Fishing, subsistence farming, and trade of Arctic goods were the traditional occupations in Tromsø. While education, administration, and high tech industries have displaced them, the locals’ outlook on life is still colored by their roots. Residents are typically open, direct and hospitable with a good sense of humour that most certainly has been an asset when the going gets rough. The city offers a number of excellent restaurants (Emma’s Drømmekjøkken deserves a mention), and has many cozy bars and a lively night life.
Tromsø offers many options outdoors – whether in summer or winter, on land or at sea. Choices include sea or inland fishing, whale safaris and scuba diving, skiing and hiking, mountain climbing, biking, and swimming (the local beach, “Telegrafbukta”, or Telegraph Bay, rarely gets above 14 degrees Centigrade, though). As for accommodation, the choice includes everything from first-class hotels to youth and family hostels to the very unique experience of staying in a fisherman’s cabin or “Rorbu” with a rowboat moored right outside your door.

Bergen is a 900-year-old Hanseatic city situated between 7 mountains. The city has long been Norway’s most important city for trade, shipping and industry. Ships came from the north with fish and from the south with grain, and it all traded in Bergen. During the Middle Ages, Bergen was virtually (though not officially) the capital of Norway. For a period it was also the largest city in the Nordic countries. Bergen’s trade and shipping also made it one of the significant cities of Europe. The citizens of Bergen have never forgotten this. The home of composer Edvard Grieg still shows pride in its past. Bergen has been named European City of Culture for 2000.
If you arrive by sea, Bryggen, the city’s famous Hanseatic wharf, will meet you. Fires have always plagued the city, but Bryggen has been rebuilt in the same likeness each time. That is why this old merchant quarter still looks the same as it did when the city was young. The Hanse had its huge offices on the Brygge for several hundred years; and it was a city within a city. Bryggen is not just Bergen’s profile, it is a part of our common heritage and has been placed on UNESCO’s list of cultural places worthy of preservation and is as such a World Heritage City.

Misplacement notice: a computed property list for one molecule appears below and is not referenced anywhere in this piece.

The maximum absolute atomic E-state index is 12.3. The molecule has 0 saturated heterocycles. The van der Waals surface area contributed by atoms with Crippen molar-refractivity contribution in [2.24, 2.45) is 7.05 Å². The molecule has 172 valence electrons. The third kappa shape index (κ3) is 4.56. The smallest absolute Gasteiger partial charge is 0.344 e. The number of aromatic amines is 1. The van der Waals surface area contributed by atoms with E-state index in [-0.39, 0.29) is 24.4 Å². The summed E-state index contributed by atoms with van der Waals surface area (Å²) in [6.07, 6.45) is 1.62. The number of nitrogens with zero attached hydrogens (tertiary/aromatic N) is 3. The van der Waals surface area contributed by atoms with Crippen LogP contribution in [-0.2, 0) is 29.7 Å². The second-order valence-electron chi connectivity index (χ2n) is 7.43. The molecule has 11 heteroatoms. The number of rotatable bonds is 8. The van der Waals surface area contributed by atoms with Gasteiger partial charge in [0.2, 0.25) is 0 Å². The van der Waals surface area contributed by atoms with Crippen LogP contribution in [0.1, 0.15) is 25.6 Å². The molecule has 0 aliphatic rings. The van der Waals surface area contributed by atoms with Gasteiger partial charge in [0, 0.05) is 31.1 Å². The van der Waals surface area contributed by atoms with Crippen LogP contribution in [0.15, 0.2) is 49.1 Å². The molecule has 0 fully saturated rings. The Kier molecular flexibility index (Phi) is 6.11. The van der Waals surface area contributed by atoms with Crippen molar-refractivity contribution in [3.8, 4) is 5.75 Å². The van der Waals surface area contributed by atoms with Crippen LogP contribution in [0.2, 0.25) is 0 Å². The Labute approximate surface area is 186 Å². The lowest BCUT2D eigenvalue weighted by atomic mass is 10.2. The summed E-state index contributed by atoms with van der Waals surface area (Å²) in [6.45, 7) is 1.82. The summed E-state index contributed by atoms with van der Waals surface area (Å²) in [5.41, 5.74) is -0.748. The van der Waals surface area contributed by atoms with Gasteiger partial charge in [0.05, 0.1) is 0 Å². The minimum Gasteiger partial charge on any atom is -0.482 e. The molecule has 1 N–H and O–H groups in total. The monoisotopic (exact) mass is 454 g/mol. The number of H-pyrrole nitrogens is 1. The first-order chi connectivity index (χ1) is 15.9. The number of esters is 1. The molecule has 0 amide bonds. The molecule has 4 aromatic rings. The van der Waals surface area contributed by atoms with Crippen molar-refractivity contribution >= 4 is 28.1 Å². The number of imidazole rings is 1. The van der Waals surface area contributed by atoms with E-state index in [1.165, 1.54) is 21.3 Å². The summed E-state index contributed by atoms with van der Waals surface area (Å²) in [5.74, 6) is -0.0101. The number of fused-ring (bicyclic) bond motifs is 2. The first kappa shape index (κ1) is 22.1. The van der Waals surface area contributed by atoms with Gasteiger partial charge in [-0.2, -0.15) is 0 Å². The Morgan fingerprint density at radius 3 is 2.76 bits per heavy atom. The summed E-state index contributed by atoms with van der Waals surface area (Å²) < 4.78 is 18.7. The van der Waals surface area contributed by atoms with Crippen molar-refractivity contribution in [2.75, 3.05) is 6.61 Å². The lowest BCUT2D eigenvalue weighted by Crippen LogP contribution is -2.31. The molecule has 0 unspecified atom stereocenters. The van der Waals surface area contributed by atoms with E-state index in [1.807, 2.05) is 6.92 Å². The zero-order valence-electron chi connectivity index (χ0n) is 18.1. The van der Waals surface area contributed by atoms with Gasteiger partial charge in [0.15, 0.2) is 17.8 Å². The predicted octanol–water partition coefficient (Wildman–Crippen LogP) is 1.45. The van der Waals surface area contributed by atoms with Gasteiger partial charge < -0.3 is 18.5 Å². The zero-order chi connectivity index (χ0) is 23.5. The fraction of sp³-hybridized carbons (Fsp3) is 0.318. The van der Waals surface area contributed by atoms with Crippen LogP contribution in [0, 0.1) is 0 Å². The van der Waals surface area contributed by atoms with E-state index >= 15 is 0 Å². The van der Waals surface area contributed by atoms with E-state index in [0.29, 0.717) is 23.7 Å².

It is easy to get to the top of Bergen’s highest mountain Ulriken by cable car. Or you can settle for taking the popular funicular railway to the top of Fløien from where you will enjoy a spectacular view of the city. Edvard Grieg’s splendid home Troldhaugen is certainly worth a visit, and our first internationally famous violinist, Ole Bull, once built a strange and wonderful home – Lysøen – that is now a museum. Take a walk along Bryggen to the old fortress called Bergenshus, where Håkon Håkonsson made Bergen Norway’s first capital. He had the beautiful Håkonshallen built in honour or his son Magnus Lagabøter’s wedding and coronation.
Bergen is also the gateway to the fjords. These deep, sometimes narrow, sometimes wide fjords with snow-peaked mountains towering in the water’s reflection and waterfalls cascading down their craggy sides, are attractions for foreign tourists and Norwegians alike. Boats that are both rapid and comfortable are available for trips to Hardangerfjorden, Sognefjorden and Geirangerfjorden and among the fascinating skerries along the coast.

Longyearbyen, or Longyear City, is located at Isfjorden, or Ice Fjord, where it serves as a coal-mining hub and the chief port and administrative center for the isolated island group. The only airport offering shceduled flights to mainland Norway is located nearby. Longyearbyen is the place to get your trip arranged before you head off for the wild and unknown.
While the name may seem apt to someone working in near isolation from civilization, Longyearbyen takes its name from the American mining entrepreneur John M. Longyear who founded the town in 1906.
There are quite a few organisations in Longyearbyen who can help you with your trip. Refer to the Practical Information section for more information.

Florø is Norway’s westernmost city, located near the world’s longest and deepest fjord, Sognefjord. It became the first city in the province of Sogn og Fjordane when it was established in 1860 in response to the the demand for a city in the fishing-region of Kinn. Florø retains a charming feel and it was selected the most pleasant city to live in by National Radio Channel 2, twice in a row. In 1998 the city received another price, as it was named the “Environmental City” by the Norwegian Minister of the Environment for its extensive efforts regarding the environment. The small-town atmosphere you will experience in Florø is very much alive and original with a charming main street and a good selection of shops.